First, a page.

Business owners frequently wonder if customers read product descriptions or if they are so important that they must be written.
This mindset leads to a dull product description that only shows features—a flawed approach.
The truth is that 82% of shoppers read product descriptions, and it influences their purchasing decision.
Knowing this, however, will not make it any easier for you to write a product description, as writing copy that resonates and generates sales can be difficult if you are not a copywriter by trade.
Fortunately, if you want to avoid writing a boring description that most visitors will ignore, this guide will assist you in determining the purpose and process behind compelling product copy.
This article will go over:
- What your product description is for and why it is important
- The six essential components of an effective product description
- A method for consistently writing excellent product descriptions
- Five product description examples from which you should learn
- So, if you want to learn how to write a product description that sells, keep reading.
What Is the Purpose of Your Product Description and Why Is It Necessary?
Your product page’s goal is to convert interested prospects into paying customers.
Contrary to popular belief, the role of your product description on the product page is not simply to display features. It is to address your customers’ objections until there is no reason for them not to buy.
You see, it’s the objections of interested customers that prevent them from purchasing your product.
They’re constantly wondering if your product is genuine, completely secure, a genuine solution to their problem, will do what they intend, or if there’s a better deal in another store.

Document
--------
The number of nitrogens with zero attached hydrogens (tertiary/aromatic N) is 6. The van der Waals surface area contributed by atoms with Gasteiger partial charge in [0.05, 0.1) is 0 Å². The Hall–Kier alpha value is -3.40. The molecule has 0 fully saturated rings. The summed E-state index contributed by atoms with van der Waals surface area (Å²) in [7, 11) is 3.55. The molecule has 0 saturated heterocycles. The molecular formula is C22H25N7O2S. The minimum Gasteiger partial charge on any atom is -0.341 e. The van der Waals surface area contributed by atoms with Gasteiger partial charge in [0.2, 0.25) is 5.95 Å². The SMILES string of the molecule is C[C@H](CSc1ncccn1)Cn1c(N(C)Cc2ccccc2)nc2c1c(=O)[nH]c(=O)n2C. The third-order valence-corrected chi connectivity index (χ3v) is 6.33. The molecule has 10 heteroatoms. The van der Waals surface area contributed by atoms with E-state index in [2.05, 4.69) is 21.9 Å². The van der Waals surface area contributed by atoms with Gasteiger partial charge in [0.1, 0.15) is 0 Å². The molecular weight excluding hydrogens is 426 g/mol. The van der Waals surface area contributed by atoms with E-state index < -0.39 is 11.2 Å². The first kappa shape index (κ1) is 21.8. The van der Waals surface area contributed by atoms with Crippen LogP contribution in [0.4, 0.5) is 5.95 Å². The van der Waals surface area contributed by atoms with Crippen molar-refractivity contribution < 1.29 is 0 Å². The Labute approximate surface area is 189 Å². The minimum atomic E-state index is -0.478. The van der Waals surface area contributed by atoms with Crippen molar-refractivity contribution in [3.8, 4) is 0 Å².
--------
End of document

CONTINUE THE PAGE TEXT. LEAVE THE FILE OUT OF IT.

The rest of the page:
Your description should address all of these mental barriers with copy that demonstrates why your product is a good fit.
The difficult part is determining what those objections are.
6 Crucial Elements of a Vibrant Product Description
There are numerous components that go into creating an effective product description.
We’ll go over six of them and show you how to use them in your copy.
A Problem to Solve
A customer’s pain point is a specific problem, desire, or goal. Great copy uses it to elicit a strong emotional response from the reader.
Addressing pain points is how you pique your prospect’s interest and motivate them to read your copy.
To understand your customers’ pain points, conduct extensive customer research to uncover the real problems, hassles, and desires that your target audience is dealing with right now.
As a result, you’ll be able to write a product description that appeals to customers and encourages them to buy.
You can include pain points, for example, in places where your potential customer is more likely to read first, such as:
- Headers for bullet points
- The very first sentence
- Prior to a call-to-action
- This is done to elicit an emotional response and make prospects more likely to consider your product. So make your research worthwhile by including pain points in places where any skimmer will see them.